Much has been learned about SARS-CoV-2, the virus that causes the novel coronavirus, since the beginning of the COVID-19 pandemic. However, questions remain about the long-term impact of the virus on our bodies and brains. New research reported at the Alzheimer's Association International Conference® (AAIC®) 2021, held virtually and in Denver found associations between COVID-19 and persistent cognitive deficits, including the acceleration of Alzheimer's disease pathology and symptoms.
A significant hurdle in developing therapeutics and care models for Alzheimer's disease that work for people of all ethnic and racial backgrounds is the recruitment and retention of traditionally underrepresented groups in clinical trials. At the Alzheimer's Association International Conference® (AAIC®) 2021, in Denver and virtually, researchers shared new evidence-based insights into why people from communities of color do and do not choose to participate in clinical trials.
Transgender and gender nonbinary adults in the U.S. are more likely to report worsening memory and thinking, functional limitations and depression compared to cisgender (non-transgender) adults, according to two studies reported at the Alzheimer's Association International Conference® (AAIC®) 2021 in Denver and virtually.
Positive trends in global education access are expected to decrease dementia prevalence worldwide by 6.2 million cases by the year 2050. Meanwhile, anticipated trends in smoking, high body mass index and high blood sugar are predicted to increase prevalence by nearly the same number: 6.8 million cases. Both according to new global prevalence data reported at the Alzheimer's Association International Conference® (AAIC®) 2021 in Denver and virtually.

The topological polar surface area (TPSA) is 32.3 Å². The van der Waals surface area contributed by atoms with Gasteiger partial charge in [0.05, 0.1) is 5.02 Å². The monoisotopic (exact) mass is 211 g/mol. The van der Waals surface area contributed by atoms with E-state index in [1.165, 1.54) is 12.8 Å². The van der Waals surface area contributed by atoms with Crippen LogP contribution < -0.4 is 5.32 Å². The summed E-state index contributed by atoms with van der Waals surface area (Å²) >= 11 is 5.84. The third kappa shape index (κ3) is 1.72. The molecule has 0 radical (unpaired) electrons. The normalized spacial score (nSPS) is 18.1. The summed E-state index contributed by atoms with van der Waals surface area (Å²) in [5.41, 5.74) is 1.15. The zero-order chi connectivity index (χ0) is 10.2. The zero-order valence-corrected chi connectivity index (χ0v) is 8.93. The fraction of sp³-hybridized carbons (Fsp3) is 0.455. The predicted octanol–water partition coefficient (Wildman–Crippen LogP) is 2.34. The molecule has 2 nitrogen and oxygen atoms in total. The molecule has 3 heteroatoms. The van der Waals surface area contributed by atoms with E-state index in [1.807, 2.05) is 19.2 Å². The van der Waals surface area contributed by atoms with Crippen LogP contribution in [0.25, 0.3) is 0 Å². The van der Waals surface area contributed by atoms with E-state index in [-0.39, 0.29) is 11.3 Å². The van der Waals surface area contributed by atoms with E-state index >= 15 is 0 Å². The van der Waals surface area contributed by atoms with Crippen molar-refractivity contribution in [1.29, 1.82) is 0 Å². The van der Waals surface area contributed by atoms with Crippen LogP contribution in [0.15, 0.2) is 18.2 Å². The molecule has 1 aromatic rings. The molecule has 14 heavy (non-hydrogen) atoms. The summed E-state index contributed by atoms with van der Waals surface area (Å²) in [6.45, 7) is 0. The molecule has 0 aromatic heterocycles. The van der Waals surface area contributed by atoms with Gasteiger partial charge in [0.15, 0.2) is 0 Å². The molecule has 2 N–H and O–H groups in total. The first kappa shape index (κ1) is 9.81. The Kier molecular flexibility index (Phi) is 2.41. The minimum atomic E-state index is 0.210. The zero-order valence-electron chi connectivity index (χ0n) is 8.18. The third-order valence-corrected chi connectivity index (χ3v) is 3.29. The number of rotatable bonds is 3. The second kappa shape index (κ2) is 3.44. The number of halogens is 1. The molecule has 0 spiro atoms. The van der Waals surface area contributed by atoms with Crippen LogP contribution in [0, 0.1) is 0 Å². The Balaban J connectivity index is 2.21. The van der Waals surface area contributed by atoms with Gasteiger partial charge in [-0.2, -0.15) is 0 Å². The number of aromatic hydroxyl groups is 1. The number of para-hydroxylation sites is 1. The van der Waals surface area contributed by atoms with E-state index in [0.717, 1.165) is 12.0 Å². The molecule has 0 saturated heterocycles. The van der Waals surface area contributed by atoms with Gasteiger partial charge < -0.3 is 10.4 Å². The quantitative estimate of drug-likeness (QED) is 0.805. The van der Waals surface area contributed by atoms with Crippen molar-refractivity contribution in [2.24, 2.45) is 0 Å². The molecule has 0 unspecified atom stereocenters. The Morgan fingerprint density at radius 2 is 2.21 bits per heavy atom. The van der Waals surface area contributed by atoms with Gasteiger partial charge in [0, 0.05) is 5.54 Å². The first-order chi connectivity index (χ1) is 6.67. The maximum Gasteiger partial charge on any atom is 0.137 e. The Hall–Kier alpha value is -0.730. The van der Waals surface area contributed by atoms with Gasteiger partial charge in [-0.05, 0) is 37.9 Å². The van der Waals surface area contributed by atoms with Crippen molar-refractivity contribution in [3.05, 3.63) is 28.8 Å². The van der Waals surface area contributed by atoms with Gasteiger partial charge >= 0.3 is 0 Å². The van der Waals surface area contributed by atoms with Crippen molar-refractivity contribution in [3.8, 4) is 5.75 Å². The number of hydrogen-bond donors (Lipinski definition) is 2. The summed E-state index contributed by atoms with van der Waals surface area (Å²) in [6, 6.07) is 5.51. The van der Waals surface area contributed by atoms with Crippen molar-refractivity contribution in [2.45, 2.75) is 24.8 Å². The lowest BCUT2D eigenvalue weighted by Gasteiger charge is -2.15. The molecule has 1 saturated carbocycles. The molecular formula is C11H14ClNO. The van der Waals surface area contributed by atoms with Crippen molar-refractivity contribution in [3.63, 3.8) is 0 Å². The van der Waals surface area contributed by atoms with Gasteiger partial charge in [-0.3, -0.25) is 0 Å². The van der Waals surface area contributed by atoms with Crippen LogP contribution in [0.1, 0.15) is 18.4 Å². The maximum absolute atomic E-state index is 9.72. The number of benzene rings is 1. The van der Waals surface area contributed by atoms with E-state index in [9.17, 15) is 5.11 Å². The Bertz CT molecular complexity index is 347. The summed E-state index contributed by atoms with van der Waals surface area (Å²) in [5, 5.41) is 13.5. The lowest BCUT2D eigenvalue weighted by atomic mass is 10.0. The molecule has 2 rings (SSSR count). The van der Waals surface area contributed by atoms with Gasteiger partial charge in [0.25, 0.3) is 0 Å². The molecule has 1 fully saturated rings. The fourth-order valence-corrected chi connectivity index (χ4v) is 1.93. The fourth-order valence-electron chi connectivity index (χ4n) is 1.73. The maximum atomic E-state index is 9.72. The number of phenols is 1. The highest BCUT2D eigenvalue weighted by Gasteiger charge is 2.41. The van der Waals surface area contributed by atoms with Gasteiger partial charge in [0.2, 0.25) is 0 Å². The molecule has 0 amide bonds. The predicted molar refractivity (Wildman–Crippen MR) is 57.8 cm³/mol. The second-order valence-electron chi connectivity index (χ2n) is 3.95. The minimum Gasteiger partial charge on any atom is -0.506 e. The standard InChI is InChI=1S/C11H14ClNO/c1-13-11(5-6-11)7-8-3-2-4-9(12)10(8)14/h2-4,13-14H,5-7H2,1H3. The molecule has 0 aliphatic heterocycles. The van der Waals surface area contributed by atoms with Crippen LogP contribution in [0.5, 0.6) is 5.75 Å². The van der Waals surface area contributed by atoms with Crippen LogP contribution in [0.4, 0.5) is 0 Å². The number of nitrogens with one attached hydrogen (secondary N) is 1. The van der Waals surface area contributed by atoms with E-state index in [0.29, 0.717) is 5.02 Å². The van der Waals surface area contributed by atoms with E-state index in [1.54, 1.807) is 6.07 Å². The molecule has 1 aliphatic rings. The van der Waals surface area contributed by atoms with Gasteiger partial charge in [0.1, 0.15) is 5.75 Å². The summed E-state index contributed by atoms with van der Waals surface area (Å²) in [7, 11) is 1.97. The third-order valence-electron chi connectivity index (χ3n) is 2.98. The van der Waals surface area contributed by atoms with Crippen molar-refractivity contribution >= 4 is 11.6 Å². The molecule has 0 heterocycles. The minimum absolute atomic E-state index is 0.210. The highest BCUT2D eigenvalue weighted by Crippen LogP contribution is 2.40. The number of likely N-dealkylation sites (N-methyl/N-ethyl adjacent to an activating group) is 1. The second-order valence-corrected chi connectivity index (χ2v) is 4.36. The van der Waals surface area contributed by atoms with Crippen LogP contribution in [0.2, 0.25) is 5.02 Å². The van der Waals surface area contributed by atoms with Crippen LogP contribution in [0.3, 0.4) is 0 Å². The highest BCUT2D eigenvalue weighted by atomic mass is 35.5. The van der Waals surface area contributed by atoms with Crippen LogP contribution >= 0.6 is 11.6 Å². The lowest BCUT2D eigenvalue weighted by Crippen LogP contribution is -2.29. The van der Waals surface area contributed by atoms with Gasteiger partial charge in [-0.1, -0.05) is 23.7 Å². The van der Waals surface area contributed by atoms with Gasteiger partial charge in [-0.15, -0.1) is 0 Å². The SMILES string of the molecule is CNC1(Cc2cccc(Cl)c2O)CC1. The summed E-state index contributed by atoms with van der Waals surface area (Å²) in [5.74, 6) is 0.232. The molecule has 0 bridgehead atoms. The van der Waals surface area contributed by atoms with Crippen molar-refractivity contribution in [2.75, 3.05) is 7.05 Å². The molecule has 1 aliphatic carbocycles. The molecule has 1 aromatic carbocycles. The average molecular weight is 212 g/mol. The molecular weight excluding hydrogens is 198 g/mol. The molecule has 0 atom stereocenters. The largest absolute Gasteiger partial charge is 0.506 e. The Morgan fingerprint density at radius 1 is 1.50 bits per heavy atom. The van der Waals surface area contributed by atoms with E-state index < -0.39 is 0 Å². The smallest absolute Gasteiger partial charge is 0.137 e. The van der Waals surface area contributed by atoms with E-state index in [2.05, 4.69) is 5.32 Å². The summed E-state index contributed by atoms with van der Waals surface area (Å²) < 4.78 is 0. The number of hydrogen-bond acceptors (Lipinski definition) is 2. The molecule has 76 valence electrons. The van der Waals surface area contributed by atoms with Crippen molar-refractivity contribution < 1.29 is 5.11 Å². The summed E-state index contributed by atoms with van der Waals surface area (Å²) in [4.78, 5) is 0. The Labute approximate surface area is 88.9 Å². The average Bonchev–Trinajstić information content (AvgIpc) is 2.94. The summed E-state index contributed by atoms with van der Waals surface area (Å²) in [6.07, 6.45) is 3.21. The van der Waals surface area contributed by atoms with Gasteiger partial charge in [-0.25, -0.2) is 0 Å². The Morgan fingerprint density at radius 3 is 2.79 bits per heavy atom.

Improving air quality may improve cognitive function and reduce dementia risk, according to several studies reported today at the Alzheimer's Association International Conference® (AAIC®) 2021 in Denver, Colorado, and virtually.
Lonely, older adults are nearly twice as likely to use opioids to ease pain and two-and-a-half times more likely to use sedatives and anti-anxiety medications, putting themselves at risk for drug dependency, impaired attention, falls and other accidents, and further cognitive impairment, according to a study by researchers at UC San Francisco.
The visual cortex stores and remembers individual images, but when they are grouped into a sequence, mice can't recognize that without guidance from the hippocampus, according to a new study by neuroscientists at MIT's Picower Institute for Learning and Memory.
Long thought of as a generic alarm system, the locus coeruleus may actually be a sophisticated regulator of learning and behavior, according to a new review by MIT researchers. They will test this hypothesis with a new grant.
After gaining world attention by 'unboiling' egg protein, Flinders University scientists have now used an Australian-made novel thin film microfluidic device to manipulate Beta-lactoglobulin (β-lactoglobulin), the major whey protein in cow's, sheep's and other mammals. In the latest application, published in Molecules, College of Science and Engineering experts have combined the capabilities of the VFD with a new form of biosensor called TPE-MI, which is an aggregation-induced emission luminogen (AIEgen).
Scientists at Cambridge and Leeds have successfully reversed age-related memory loss in mice and say their discovery could lead to the development of treatments to prevent memory loss in people as they age.